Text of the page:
Last fall I bought a newer Glasser composite bow for about $99 US on the internet, and I'm liking it fairly well, no huge, flashy improvement in bowing or sound, just a good solid bow. It is straight, and tensions well. What the person above meant by "bottoming out" (I think) is that if you're really pressing hard on a bow stroke and your bow isn't tensioned well, sometimes the stick will touch the hair and you get a scraping sound as the stick also scrapes the strings.

I'm not sure about all the woods, but pernambuco is supposed to be resilient and springy which is why it's traditionally used in better quality bows.


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Subject: RE: Help: Choosing a new bow for fiddle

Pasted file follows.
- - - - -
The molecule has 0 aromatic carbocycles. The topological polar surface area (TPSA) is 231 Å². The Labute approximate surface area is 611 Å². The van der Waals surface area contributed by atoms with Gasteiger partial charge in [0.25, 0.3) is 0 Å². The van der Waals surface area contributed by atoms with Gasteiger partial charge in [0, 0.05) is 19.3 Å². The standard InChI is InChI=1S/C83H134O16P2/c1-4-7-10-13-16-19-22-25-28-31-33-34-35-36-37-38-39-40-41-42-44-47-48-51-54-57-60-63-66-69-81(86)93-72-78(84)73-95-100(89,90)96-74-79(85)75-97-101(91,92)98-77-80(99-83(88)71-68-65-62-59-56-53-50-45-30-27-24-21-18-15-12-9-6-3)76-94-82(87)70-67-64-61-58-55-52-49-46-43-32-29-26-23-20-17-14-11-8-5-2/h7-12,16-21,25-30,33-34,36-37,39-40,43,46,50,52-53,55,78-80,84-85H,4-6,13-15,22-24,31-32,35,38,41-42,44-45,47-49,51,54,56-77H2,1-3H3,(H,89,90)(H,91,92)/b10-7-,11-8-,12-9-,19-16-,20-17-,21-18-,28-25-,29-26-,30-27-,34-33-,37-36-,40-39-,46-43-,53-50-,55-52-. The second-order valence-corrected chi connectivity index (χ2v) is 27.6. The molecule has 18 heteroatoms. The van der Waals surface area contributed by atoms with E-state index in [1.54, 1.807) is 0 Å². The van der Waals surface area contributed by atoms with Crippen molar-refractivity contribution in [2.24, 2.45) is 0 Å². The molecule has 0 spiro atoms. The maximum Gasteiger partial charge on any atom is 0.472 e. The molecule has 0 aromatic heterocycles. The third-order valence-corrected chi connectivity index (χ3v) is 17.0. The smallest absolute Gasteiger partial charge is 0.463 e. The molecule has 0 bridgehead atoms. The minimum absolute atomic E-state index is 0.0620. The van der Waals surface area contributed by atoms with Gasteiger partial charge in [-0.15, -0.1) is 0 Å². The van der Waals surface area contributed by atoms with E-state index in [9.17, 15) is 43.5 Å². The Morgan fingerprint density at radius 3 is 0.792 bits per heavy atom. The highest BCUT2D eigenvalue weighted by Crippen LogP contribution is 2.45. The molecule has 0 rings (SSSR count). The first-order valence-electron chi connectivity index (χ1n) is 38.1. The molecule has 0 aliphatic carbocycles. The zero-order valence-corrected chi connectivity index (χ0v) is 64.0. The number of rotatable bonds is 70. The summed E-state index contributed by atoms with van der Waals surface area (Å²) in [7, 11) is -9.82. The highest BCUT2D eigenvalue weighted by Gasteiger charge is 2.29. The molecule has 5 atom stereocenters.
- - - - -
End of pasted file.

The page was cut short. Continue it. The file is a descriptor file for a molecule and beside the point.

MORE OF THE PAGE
From: Murray MacLeod
Date: 19 Dec 01 - 06:53 PM

Now I understand why David Russell Young abandoned guitar-makimg and started making violin bows. I have worked with wood all my life and I cannot for the life of me see how these sort of prices can be justified. I mean, you can buy a really nice handmade guitar for under $3000. How many hours go into making a bow, compared to making a guitar?

While I can appreciate that pernambuco of the right quality is fairly rare and hence expensive, manufacturing the thing once you have the wood is not rocket science, neither does it require Michelangelo-like woodcarving skills.

IMHO, a gigantic rip-off.

Murray


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Subject: RE: Help: Choosing a new bow for fiddle
From: Les B
Date: 19 Dec 01 - 09:04 PM

Murray - better yet, start fashioning guitar picks out of some supposedly rare material, like "thousand year old tortoise shell from the wilds of Abyssinia" and charge $500 a pop. You're right, it's an elitist rip-off IMHO too!